Ever go backpacking through Europe? In Backpack Ambassadors: How Youth Travel Integrated Europe
(University of Chicago Press, 2017), Richard Ivan Jobs
traces the postwar cultural history of the making of Europe through the stories and perspectives of the young people who moved across the continent’s borders. A history of European integration from the end of the Second World War to the 1992 Treaty of Maastricht, the book emphasizes the roles that young people played in postwar recovery and reconciliation efforts, their participation in Europeanization, the upheavals of 1968, and the ways that young people’s movements were circumscribed by the Cold War and transformed by its end.
examines the emergence of a “community of practice” defined by young people themselves, a community complicated by gender, class, race, and other differences. While youth are the key agents in this history, the book also considers the policies, programs, and regulations of the states that sought to encourage and manage the movement of young travelers across Europe in various ways. Transnational in subject and method, the chapters of the book draw on multiple archives and sources from several countries, including interviews with former backpackers and the experiences of the author himself. Absorbing in its myriad stories and compelling in its analysis, Backpack Ambassadors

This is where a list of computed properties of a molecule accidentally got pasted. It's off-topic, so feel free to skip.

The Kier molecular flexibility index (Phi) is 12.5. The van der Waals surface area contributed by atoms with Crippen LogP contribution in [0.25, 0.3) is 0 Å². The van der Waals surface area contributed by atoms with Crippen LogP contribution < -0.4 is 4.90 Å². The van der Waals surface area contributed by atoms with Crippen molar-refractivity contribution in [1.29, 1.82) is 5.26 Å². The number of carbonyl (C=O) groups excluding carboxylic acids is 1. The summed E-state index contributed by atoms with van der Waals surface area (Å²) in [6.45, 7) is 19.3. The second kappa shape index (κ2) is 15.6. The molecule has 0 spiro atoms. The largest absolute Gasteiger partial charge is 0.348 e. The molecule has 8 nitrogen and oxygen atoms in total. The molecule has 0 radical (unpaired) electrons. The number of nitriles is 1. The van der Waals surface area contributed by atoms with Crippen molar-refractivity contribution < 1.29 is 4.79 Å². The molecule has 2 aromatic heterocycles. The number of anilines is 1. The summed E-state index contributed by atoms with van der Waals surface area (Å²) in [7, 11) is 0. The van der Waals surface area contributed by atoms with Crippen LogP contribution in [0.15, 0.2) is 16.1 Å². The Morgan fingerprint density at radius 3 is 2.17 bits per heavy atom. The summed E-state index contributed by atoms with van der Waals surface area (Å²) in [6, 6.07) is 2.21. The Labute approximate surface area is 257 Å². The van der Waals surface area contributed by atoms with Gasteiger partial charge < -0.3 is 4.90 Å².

is a must-read for anyone interested in research and writing that connects culture and politics while pushing past the limits of national history. Highly readable and human in its approach, the book is also a fantastic resource for those teaching European integration at the undergraduate or graduate levels.
Roxanne Panchasi is an Associate Professor in the Department of History at Simon Fraser University. Her current research focuses on the representation of nuclear weapons and testing in France and its empire since 1945. She lives and reads in Vancouver, Canada. If you have a recent title to suggest for the podcast, please send an email to: email@example.com.